[04:49] The Morning Smoothie Ben Had With Kyle
[08:03] Kyle And Ben's Morning Workout
[10:06] Who is Kyle Kingsbury
[11:58] How Kyle Utilizes Hormetic Stressors
[30:34] The Microbiome And Ketosis
[41:29] Quick Commercial Break/The Art Of Charm Podcast
[44:42] Earth Runners
[52:12] Some Of The Technology Kyle Uses
[57:49] Caffeine Rotation For Adrenals
[1:01:45] Meditation Techniques Kyle Uses
[1:22:41] End of Podcast
Ben: Hey, folks. This is Ben Greenfield, and my guest on today's show is a beast. Kyle Kingsbury. He's a former football player at Arizona State University, a mixed martial artist who fought professionally for eight years, six years of that being in the UFC, and he came up to my house. We spent some time in my backyard recording this, a few weeks ago actually. Kyle's a pretty entertaining guy. And in the show notes, I'm going to put a pretty entertaining video, do you like how I said that? Pretty entertaining? I'm going to put a very entertaining video of Kyle up to a whole bunch of biohacking goodness, along with the healthy morning smoothie that Kyle and I made together, a big-ass smoothie. So the show notes are full of goodness, and you can access them over at bengreenfieldfitness.com/kyle. It's bengreenfieldfitness.com/kyle. So you're going to hear this one from my backyard.
Now before we jump into today's show I want to tell you about fulvic minerals. So I was recently talking, don't laugh, with this guy in LA who drinks his own urine. And he actually mixes his own urine with fulvic minerals and something called Shilajit to make this morning enzyme producing tonic that he drinks. Now I don't know yet if I'm on board with drinking my own urine, but I do drink fulvic acid and I do drink Shilajit. Shilajit is this nutrient and mineral rich biomass loaded with what's called humic and fulvic acid. And then fulvic acid is just this naturally occurring organic acid that you basically harvest from soil, in this case this stuff is harvested from the Himalayas. It's Onnit Fulvic Minerals Concentrate. Keep a bottle of this stuff in your fridge. I dare you. It's amazing, this black label fulvic minerals. You can get a 10% discount on this and everything else over at Onnit. Just go to onnit.com/bengreenfield. You don't need to use a code or anything. Just go to onnit.com/bengreenfield. Check out the fulvic minerals. I take no responsibility for what happens if you happen to mix them with your own urine. But either way, check 'em out.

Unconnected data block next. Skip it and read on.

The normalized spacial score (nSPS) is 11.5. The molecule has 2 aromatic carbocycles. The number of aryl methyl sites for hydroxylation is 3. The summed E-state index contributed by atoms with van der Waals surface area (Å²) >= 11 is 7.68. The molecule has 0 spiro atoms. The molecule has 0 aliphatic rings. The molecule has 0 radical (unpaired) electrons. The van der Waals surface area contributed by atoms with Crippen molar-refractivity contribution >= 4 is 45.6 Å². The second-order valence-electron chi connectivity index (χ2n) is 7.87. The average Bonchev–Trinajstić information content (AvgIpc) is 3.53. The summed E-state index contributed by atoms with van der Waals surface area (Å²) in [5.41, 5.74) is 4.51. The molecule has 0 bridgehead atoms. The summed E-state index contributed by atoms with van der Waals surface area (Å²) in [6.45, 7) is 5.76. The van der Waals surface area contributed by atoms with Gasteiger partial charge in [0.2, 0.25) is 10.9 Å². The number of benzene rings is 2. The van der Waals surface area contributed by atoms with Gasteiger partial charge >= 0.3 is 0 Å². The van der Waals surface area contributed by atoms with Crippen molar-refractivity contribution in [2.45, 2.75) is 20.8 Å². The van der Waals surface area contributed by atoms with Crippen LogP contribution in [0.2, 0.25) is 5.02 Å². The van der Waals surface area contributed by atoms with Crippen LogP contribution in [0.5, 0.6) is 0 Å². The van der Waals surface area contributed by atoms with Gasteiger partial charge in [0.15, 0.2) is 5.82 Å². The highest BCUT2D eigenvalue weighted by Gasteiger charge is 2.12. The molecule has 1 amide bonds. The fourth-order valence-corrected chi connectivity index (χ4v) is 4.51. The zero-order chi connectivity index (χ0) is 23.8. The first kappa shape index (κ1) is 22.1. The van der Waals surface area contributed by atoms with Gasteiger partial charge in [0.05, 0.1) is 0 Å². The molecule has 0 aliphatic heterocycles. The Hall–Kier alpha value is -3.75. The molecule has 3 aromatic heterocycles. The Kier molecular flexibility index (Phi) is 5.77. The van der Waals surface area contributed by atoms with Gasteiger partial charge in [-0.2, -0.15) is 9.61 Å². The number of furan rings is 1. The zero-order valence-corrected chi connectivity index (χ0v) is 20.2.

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In this episode of The Ben Greenfield Fitness Show:
“If you don't have an off switch, if you don't, even just five to 10 minutes, if you don't turn your brain off, you're just going to be running that system into the ground. It'd be the equivalent of trying to work out all day long. You're never really going to get a lot out of your workout. You can hit a maximal effort if you're just constantly moving. And it's the same thing with the brain.” “There are foods on this planet that are so good for you that you really shouldn't be looking at the macros with. And if it means going over 50 grams of carbs, who cares. So one of those being sprouted seeds, sprouted pumpkins, sprouted sunflower seeds.”
Ben: So Kyle, you're picking little cacao nibs out of your teeth there. How was that meal?
Kyle: I am. I'm still working 'em out. Quite delicious.
Ben: Did you like my morning smoothie?
Kyle: I like how I can taste all the different flavors. It's truly a symphony in my mouth.
Ben: That's complex. You should be a Master Chef judge. A lot of folks who I have over to my home who I feed my morning smoothie to, they tend to kind of make a frowny face, and then one edge of their mouth goes up a little bit, and then they ask me if I have any scrambled eggs or bacon, and apparently they don't like the medicinal taste of my morning smoothie. But I absolutely love it when you shove 30 superfoods into a blender.
Kyle: Yeah. I'm not sure they understand how good cinnamon is, how good turmeric is, how good cacao is.
Ben: They don't get it!